Most of the earliest ranches in the county were established on lands leased from the state. The first ranches were the DOV, established by Ira J. Coulver in 1889, and the QIV, founded by J. R. Quinn the same year. The Nunn Ranch, founded in 1894, covered most of the northeastern part of the county; the county's first well was drilled on this ranch near Meadow. The TFW, established by Englishman Q. Bone in 1894, included 100 sections in the northwest part of the county. Marion V. Brownfield drove his cattle to the plains in 1896, acquired railroad lands, and bought more acreage when the original grazing leases expired between 1901 and 1903. Only three ranchmen actually lived on the six ranches in Terry County in 1900; the other ranching operations were absentee-owned and run by itinerant cowboys. According to the census, only twenty-one people lived in the county in 1890, and only forty-eight lived there in 1900. In 1901 nonresident owners of railroad certificates put eighty-six sections of land in the center of the county up for sale, and farmers began to settle on purchased state and railroad lands in 1903, clearing shinnery and catclaw to plant grain, sorghum, and corn. By 1910 Terry County had 235 farms and 23,000 acres of improved land, and the population had increased to 1,474. Corn was the most important crop. Over 7,800 acres were planted in corn in 1910, and 4,509 acres were devoted to forage, the second-most important crop at that time; only 131 acres were planted in cotton. The county's transportation network developed slowly between 1900 and 1920. Until a railroad reached Lubbock in 1909 to make it the county's market center, all freight was brought in from Plainview, Colorado City, or Big Spring over a winding road in Sulphur Draw. It took seven or eight days to make a round trip to Big Spring for supplies. In 1909 Brownfield made a rough auto road through his ranch to Lamesa, and another road was soon constructed to Lubbock. Transportation became easier when a railroad extended its tracks into the county in 1917. For a time Terry County was known as the Egypt of the West, or the Corn Basket of Texas, as 300 to 400 carloads of corn were shipped out annually. In 1920 more than 10,600 acres were planted in corn, and in 1930 over 35,000 acres were devoted to the crop. Devastation by corn borers, however, helped to encourage farmers to shift to cotton. The first cotton gin had been built at Gomez in 1909. In 1920 almost 3,800 acres were planted in cotton, which by 1930 had become the county's most important crop, with 101,487 acres devoted to its production.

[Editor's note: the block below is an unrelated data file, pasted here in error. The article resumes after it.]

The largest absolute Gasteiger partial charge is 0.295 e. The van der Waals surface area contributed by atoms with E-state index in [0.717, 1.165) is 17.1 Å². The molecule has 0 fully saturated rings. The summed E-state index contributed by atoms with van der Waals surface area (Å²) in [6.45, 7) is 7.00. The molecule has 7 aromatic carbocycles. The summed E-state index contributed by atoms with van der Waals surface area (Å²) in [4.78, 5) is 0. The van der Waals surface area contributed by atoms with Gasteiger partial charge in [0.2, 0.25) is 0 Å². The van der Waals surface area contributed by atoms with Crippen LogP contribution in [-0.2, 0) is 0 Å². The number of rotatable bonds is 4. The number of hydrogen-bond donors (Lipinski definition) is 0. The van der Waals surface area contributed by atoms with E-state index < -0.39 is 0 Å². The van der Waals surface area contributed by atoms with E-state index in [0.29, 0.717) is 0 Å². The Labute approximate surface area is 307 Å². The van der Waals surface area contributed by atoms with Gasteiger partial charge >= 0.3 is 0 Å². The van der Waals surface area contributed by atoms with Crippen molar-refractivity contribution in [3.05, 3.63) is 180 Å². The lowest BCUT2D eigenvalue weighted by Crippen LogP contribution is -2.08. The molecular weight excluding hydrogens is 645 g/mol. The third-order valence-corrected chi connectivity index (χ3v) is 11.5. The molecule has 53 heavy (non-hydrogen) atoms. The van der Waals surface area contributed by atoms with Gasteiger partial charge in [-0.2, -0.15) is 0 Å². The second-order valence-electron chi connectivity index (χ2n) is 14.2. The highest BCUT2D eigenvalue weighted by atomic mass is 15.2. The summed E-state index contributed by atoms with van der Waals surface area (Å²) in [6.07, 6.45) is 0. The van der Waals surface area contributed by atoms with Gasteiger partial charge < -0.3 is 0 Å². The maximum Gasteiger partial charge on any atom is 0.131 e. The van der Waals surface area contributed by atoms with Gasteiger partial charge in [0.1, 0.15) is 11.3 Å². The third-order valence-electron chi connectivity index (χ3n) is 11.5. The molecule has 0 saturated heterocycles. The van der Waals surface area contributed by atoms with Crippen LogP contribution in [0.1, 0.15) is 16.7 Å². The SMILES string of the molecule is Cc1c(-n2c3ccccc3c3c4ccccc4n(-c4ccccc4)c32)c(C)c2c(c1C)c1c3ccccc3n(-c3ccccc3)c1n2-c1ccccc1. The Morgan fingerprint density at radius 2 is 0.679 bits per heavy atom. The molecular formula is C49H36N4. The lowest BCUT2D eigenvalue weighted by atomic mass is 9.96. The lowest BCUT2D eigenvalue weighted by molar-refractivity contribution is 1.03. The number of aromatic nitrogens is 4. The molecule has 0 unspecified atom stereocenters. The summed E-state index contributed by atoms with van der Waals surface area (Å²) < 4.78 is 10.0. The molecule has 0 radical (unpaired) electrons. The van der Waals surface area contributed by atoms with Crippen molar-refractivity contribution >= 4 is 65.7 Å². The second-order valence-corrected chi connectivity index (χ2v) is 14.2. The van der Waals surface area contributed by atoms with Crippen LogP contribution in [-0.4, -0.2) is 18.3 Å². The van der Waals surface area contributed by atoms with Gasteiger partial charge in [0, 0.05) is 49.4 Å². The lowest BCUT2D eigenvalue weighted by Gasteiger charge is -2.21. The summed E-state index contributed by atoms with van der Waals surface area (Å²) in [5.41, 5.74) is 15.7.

The number of farms in the county and the population increased accordingly. By 1930 there were 1,458 farms, up from 274 in 1920, and the population had risen to 8,883 from the 1920 figure of 2,236. Droughts and depressed prices during the 1930s shook out some of these farmers, however, and forced others into farm tenancy. By 1940, 1,305 farms remained in the county, and more than half of these (758) were operated by tenants. The population actually rose during the 1930s, however; by 1940 it was 11,160. Those who remained through droughts and the dreary years of the Great Depression were on hand to greet the discovery of oil in 1940 with jubilation. Terry County lies in the oil-rich north Permian Basin, and the discovery of oil quickly led to production. In 1944, 173,877 barrels of petroleum were pumped out of Terry County lands; in 1950 over 780,000 barrels were produced; in 1956 production reached 7,463,320 barrels. After a decline to under five million barrels by 1960, oil production rose to 7,097,000 barrels by 1963 and to 12,282,000 barrels by 1974. It declined again in the 1980s before rising to over 8,502,000 barrels in 1990. By 1991 almost 363,143,000 barrels of crude had been extracted from Terry County lands since 1940. In 1991 Terry County was among the leading cotton counties in Texas, and the oil and gas industry remained crucial to the economy. Market vagaries affect both industries, however, and potential water shortages threatened to make irrigated cotton raising unprofitable. The county population was 3,074 in 1950, 16,286 in 1960, 14,118 in 1970, 14,581 in 1980, and 13,218 in 1990. As of 2014, 12,739 people lived in the county. About 41.6 percent were Anglo, 5 percent African American, and 53 percent Hispanic. Towns included Brownfield (population 9,572), Meadow (590), Wellman (203), Union, and Tokio (6). Brownfield and Meadow were the only incorporated communities. The county supports the Terry County Heritage Museum and an annual fall harvest festival.